In 1997, New Labour introduced a national ICT strategy for schools and went on to spend over £3.54 billion on educational technology. This exploratory study examines whether changes to government funding for educational technology has altered the view of the role of ICT in the thinking of senior leaders. It contrasts views of the role of ICT in the classroom from those in the ‘Edutopian’ school (Chen and Armstrong, 2002) who see it as transformational, innovative and an essential part of preparing children for modern life, with those who adopt a more cautious ‘Dystopian’ narrative as found across the work of a range of academics, such as, Cuban (2001), Selwyn (1999, 2002, 2004, 2008, 2011, 2014) and Facer (2011). This exploratory study draws on a small sample of interviews with key decision makers based in different schools that are all located within a single county in the North of England. The findings suggest that ICT remains one of the top five spending priorities for schools who explain this with the use of the Edutopian globalisation and economic arguments. In the study, a minority of key decision makers for ICT had formal training and this was reflected in the range of processes and procedures they adopted. The movement by government away from a centralised planning approach was welcomed across the sample and the loss of some ring-fenced funds was deemed by the ‘rural schools’ to have improved outcomes and created solutions more attuned to local requirements. Edutopian arguments were used by all participants to explain their planning and vision for the future with some desiring to move to ubiquitous or 1:1 tablet teaching solutions.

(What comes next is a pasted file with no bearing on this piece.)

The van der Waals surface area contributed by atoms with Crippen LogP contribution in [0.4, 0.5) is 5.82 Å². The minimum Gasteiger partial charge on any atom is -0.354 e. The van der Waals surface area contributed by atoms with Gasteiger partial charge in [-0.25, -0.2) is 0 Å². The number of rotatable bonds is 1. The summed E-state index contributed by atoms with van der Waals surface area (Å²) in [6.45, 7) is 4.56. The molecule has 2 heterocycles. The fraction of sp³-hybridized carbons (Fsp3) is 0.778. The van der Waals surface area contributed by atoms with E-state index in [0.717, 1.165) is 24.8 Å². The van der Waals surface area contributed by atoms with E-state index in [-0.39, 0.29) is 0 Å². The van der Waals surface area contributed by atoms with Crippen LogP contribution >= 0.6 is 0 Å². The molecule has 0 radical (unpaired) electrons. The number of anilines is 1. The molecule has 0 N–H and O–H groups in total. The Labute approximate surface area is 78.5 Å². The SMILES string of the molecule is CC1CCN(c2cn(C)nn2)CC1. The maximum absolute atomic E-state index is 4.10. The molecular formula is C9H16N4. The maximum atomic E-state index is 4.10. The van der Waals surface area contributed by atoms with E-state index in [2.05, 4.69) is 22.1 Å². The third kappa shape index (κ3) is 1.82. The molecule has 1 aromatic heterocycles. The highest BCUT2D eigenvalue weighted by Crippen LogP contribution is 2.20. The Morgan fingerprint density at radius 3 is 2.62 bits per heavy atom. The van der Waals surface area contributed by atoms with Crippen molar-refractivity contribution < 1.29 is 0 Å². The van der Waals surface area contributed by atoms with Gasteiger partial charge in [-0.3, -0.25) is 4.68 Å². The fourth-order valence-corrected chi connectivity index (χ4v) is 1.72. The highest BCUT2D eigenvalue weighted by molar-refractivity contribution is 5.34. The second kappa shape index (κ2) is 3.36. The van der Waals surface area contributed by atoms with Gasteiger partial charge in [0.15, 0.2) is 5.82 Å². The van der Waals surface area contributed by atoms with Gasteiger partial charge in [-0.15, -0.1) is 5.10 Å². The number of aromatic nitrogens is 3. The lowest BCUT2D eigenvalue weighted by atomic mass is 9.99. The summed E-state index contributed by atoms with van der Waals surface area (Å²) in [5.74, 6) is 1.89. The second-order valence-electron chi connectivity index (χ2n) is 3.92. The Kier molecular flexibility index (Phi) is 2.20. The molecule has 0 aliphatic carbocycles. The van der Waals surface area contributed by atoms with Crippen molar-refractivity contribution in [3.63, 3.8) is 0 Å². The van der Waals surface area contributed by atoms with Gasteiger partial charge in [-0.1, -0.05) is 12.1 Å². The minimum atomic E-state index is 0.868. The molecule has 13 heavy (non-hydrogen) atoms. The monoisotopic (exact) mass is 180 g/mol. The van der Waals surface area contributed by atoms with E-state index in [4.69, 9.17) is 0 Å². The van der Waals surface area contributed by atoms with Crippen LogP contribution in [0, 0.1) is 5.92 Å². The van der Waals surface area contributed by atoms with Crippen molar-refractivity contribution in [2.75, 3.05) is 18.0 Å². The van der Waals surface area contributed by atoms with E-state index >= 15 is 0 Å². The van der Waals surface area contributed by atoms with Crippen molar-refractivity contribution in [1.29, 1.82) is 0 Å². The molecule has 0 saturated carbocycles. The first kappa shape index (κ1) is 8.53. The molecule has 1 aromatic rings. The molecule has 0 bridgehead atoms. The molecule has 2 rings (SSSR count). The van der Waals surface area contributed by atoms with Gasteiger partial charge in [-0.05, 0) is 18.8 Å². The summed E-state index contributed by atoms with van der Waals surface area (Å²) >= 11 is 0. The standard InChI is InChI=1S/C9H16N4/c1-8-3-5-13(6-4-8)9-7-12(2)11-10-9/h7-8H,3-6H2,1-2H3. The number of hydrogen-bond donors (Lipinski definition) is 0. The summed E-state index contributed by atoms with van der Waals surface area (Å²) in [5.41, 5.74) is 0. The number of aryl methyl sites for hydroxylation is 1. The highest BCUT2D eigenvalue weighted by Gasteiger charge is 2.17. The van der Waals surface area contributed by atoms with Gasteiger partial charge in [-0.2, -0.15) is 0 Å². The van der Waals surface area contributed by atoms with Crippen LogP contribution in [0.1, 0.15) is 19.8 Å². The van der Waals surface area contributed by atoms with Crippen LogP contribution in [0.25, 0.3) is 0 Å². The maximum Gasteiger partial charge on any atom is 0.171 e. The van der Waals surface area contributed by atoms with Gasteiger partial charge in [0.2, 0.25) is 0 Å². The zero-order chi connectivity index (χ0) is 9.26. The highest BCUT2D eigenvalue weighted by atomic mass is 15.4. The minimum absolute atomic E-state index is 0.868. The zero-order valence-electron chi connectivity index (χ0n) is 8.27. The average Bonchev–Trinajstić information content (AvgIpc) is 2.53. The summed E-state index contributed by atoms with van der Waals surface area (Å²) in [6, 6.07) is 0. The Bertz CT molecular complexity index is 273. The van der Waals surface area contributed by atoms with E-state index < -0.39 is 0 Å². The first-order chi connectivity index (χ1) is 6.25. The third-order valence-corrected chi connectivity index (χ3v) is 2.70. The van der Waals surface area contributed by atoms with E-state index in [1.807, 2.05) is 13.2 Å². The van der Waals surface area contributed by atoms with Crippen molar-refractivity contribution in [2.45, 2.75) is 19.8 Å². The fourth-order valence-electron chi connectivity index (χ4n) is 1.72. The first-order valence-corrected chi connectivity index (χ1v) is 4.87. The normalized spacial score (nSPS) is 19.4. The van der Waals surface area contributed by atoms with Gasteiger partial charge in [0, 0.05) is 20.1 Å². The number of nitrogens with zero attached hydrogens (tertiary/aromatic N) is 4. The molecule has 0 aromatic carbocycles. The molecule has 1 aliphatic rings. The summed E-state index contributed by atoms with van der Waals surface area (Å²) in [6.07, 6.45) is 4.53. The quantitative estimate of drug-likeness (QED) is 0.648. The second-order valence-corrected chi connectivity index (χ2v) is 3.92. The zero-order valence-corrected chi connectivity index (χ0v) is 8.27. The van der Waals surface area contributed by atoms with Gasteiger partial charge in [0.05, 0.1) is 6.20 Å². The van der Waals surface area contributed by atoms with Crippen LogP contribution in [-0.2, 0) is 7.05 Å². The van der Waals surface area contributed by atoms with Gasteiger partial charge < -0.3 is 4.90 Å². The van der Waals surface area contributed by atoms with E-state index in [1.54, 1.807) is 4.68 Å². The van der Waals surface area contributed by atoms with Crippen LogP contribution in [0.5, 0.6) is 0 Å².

|Creators||Middleton, Andrew R.|
|Source Sets||Ethos UK|
|Type||Electronic Thesis or Dissertation|
Page generated in 0.0157 seconds